A few nights ago someone mentioned that it would be possible to see the International Space Station (ISS) in orbit over London. I made a note to remember to look out for it and then promptly forgot.
The next evening someone posted a reminder on Twitter, and I tore myself away from watching Stevie Wonder at Glastonbury (on the telly) to poke my head out of the window to try to spot it. To be perfectly honest, I wasn’t entirely sure what to expect. I’ve seen satellites before, tiny little dots moving slowly across the sky, would this just be the same thing?
Just as I was beginning to think that perhaps I’d missed it, there it was, shining brightly in the sky and moving across it at a fair old pace too. Wow. Seriously incredible and amazing “wow”.
I had meant to get an early night, suffering as I have been from an inexplicable summer cold (no, it’s NOT hayfever), but I was so thrilled and exhilarated by the sight of the ISS that I came back to my computer to check when I might next be able to see such a sight. It turns out I didn’t have all that long to wait. Around an hour and a half in fact as it was due back above my house at 1.01am.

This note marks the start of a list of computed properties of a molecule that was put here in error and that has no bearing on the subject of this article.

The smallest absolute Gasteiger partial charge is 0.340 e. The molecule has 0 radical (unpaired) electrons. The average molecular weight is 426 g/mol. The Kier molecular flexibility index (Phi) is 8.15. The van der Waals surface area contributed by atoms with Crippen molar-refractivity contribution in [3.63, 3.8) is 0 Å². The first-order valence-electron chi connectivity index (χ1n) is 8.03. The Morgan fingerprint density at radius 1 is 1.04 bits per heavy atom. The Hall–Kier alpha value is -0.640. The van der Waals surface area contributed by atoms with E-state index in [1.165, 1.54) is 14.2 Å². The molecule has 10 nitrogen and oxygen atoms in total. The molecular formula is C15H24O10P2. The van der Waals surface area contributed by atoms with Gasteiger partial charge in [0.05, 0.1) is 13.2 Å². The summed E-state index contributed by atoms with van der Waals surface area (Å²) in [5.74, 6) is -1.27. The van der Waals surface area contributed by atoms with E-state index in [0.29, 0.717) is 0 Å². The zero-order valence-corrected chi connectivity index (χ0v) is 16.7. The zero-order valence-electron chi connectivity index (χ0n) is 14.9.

Once more I hung out of the window, this time I recorded my excitement, just in case I ever have a day when I need to be reminded of how amazing and exciting things really are. Have a listen to my whispered Audioboo:
Last night, I decided I’d get organised and set my camera up to try to photograph the ISS on its fly-by. The only flaw in this otherwise impeccable plan was the bit where I forgot to check the exact time of its passing, and ended up in a mad dash to try to catch it. I thought I missed, but somehow managed this:
This evening, I tried once more, but at the early passing, (approx 10:43pm) it all seemed rather light out there. This is what I managed, it’s the little white line that I’m getting all over-excited about. There are people living on that you know. Incredible.
If you’d like to know when and where to look out for the ISS (and all manner of other goodies) I heartily recommend checking out the website Heavens Above. Just pop in your location and it’ll tell you all you need to know to experience the joy of seeing the ISS for yourself. Give it a go, it really is quite something.